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Zero Bridge2008

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  • 3.3
A truly independent film of integrity and offhand grace, ZERO BRIDGE tells the deeply affecting tale of a student and small-time criminal in Kashmir who develops a crush on an older, college-educated woman. Dilawar (Mohamed Imran Tapa) is a rebellious seventeen-year-old Kashmiri boy who lives on the outskirts of Srinagar city with his strict uncle. Desperate to leave town, he looks to raise money any way he can, from doing classmates' homework to picking pockets in the city's markets. While on an errand, he meets Bani (Taniya Khan), a bright, beautiful woman who had recently finished her studies in America. As their friendship grows, Dilawar is desperate to hide his crimes as well as his growing affection for her. Once the truth comes out, it causes havoc in their relationship and threatens both of their futures. Tariq Tapa's first feature is a small movie with a big heart, investigating issues of class and the mysteries of love with an equal measure of craft and compassion.

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"Tariq Tapa’s debut feature shows the young Kashmiri-American as a filmmaker of enormous promise and precocious maturity." - Ella Taylor, the Village Voice


Member Reviews (1)

Well-acted and enlivened by a strong sense of place, Tariq Tapa's "Zero Bridge" suffers from the banality of its cynical teen protagonist, whose difficult family circumstances, evident intelligence, and sharp survival instinct somehow fail to make him especially poignant, in view of his manipulative criminality. There's a genuine spark between him and the shy, bright, more sophisticated clerk he meets--her eyes radiate curiosity and delicate humor--but the pair never get to know each other well, and the growing sensitivity their relationship evokes in him speaks more to their common desperation than to a broader maturation process or a clearly deepened capacity to care.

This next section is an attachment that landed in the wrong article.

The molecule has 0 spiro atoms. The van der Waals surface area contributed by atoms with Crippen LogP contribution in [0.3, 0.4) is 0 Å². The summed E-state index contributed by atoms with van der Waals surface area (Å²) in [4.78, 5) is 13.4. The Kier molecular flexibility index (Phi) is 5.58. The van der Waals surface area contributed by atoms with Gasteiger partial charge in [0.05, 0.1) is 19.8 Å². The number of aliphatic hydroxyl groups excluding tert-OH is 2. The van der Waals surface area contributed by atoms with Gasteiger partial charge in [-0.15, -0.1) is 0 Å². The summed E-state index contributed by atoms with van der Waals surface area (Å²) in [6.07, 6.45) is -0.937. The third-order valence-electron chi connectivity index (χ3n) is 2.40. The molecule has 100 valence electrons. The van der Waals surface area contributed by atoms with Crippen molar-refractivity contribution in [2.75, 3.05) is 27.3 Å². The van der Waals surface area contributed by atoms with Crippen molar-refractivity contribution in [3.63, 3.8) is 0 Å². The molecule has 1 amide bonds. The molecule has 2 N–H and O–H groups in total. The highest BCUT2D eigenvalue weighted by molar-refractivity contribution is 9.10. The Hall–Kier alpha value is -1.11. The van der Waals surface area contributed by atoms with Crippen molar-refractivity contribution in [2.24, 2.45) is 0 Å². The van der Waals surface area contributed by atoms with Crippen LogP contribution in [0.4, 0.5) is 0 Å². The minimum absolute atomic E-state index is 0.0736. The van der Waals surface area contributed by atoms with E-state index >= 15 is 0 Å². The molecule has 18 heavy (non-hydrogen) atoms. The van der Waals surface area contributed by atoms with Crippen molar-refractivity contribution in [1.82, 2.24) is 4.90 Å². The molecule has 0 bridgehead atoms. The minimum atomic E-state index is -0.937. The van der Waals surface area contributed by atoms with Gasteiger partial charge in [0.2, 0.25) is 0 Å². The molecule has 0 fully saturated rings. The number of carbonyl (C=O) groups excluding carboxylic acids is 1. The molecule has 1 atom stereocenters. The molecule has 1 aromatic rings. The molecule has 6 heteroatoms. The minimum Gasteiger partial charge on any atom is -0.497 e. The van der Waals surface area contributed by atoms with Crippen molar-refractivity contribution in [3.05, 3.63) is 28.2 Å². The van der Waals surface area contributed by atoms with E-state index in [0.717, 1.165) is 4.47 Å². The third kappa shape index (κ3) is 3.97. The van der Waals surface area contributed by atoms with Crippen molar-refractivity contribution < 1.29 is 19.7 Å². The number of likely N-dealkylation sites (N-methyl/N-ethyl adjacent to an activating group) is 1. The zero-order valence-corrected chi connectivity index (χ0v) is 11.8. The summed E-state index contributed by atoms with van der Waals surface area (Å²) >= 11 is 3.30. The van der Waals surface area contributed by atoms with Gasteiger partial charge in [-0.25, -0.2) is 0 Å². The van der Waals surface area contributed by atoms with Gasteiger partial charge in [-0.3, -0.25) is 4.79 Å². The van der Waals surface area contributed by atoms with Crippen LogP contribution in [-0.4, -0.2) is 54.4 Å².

The film is worth watching for its almost offhand depiction of the brutality of rigid, hierarchical gender and family roles, but for a more successful offering in the coming-of-age-amidst-traditionalism genre, one might try Majid Majidi's "Baran" (2001), saturated by wonder and tenderness where "Zero Bridge" nearly drowns in the coarseness its surly hero barely begins to question. In fact, the two films, which cover similar themes of economic hardship and oppressive social mores, complement one another well by each revealing the limitations of the other. Despite its more compelling navigation of tone and a more satisfying, well-paced narrative arc, "Baran" features a young female character that, while deeply sympathetic, is defined almost entirely by subservience via her gender and immigration status. Tapa's film lacks the emotional richness of Majidi's, but it at least features two vivid, distinct characters. They engage in tentative, vulnerable conversations that are more affecting than the film as a whole.